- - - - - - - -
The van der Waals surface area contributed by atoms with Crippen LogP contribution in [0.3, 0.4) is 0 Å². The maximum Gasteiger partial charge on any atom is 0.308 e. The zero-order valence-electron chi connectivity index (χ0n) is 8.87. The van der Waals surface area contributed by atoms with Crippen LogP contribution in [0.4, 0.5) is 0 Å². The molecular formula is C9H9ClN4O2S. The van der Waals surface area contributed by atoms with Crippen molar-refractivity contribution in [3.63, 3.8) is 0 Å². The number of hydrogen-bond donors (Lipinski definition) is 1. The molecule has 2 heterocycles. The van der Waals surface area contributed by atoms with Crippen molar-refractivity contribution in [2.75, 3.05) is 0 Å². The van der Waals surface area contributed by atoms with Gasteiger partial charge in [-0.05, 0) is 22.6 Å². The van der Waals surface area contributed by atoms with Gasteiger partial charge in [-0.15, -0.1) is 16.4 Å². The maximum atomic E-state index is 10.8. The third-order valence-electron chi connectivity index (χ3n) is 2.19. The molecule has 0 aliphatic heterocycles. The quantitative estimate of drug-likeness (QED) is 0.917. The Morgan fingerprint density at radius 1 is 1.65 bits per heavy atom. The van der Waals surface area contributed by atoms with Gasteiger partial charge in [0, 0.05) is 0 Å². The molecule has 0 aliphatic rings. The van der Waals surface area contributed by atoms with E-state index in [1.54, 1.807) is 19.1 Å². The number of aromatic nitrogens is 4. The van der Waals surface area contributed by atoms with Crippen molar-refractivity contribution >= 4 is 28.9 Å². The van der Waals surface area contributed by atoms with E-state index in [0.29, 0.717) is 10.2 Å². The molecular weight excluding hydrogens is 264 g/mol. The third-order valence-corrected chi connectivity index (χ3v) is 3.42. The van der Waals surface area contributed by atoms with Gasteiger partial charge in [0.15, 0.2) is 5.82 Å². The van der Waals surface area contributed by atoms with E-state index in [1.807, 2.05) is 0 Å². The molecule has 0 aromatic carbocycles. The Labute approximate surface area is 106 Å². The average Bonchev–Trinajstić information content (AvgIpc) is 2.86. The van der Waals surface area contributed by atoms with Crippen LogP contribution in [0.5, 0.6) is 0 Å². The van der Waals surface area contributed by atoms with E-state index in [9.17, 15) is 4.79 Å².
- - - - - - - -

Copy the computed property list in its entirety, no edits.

The van der Waals surface area contributed by atoms with Crippen LogP contribution in [0.3, 0.4) is 0 Å². The maximum Gasteiger partial charge on any atom is 0.308 e. The zero-order valence-electron chi connectivity index (χ0n) is 8.87. The van der Waals surface area contributed by atoms with Crippen LogP contribution in [0.4, 0.5) is 0 Å². The molecular formula is C9H9ClN4O2S. The van der Waals surface area contributed by atoms with Crippen molar-refractivity contribution in [3.63, 3.8) is 0 Å². The number of hydrogen-bond donors (Lipinski definition) is 1. The molecule has 2 heterocycles. The van der Waals surface area contributed by atoms with Crippen molar-refractivity contribution in [2.75, 3.05) is 0 Å². The van der Waals surface area contributed by atoms with Gasteiger partial charge in [-0.05, 0) is 22.6 Å². The van der Waals surface area contributed by atoms with Gasteiger partial charge in [-0.15, -0.1) is 16.4 Å². The maximum atomic E-state index is 10.8. The third-order valence-electron chi connectivity index (χ3n) is 2.19. The molecule has 0 aliphatic heterocycles. The quantitative estimate of drug-likeness (QED) is 0.917. The Morgan fingerprint density at radius 1 is 1.65 bits per heavy atom. The van der Waals surface area contributed by atoms with Gasteiger partial charge in [0, 0.05) is 0 Å². The molecule has 0 aliphatic rings. The van der Waals surface area contributed by atoms with E-state index in [1.54, 1.807) is 19.1 Å². The number of aromatic nitrogens is 4. The van der Waals surface area contributed by atoms with Crippen molar-refractivity contribution >= 4 is 28.9 Å². The van der Waals surface area contributed by atoms with E-state index in [0.29, 0.717) is 10.2 Å². The molecular weight excluding hydrogens is 264 g/mol. The third-order valence-corrected chi connectivity index (χ3v) is 3.42. The van der Waals surface area contributed by atoms with Gasteiger partial charge in [0.15, 0.2) is 5.82 Å². The van der Waals surface area contributed by atoms with E-state index in [1.807, 2.05) is 0 Å². The molecule has 0 aromatic carbocycles. The Labute approximate surface area is 106 Å². The average Bonchev–Trinajstić information content (AvgIpc) is 2.86. The van der Waals surface area contributed by atoms with Crippen LogP contribution in [0.5, 0.6) is 0 Å². The van der Waals surface area contributed by atoms with E-state index in [9.17, 15) is 4.79 Å².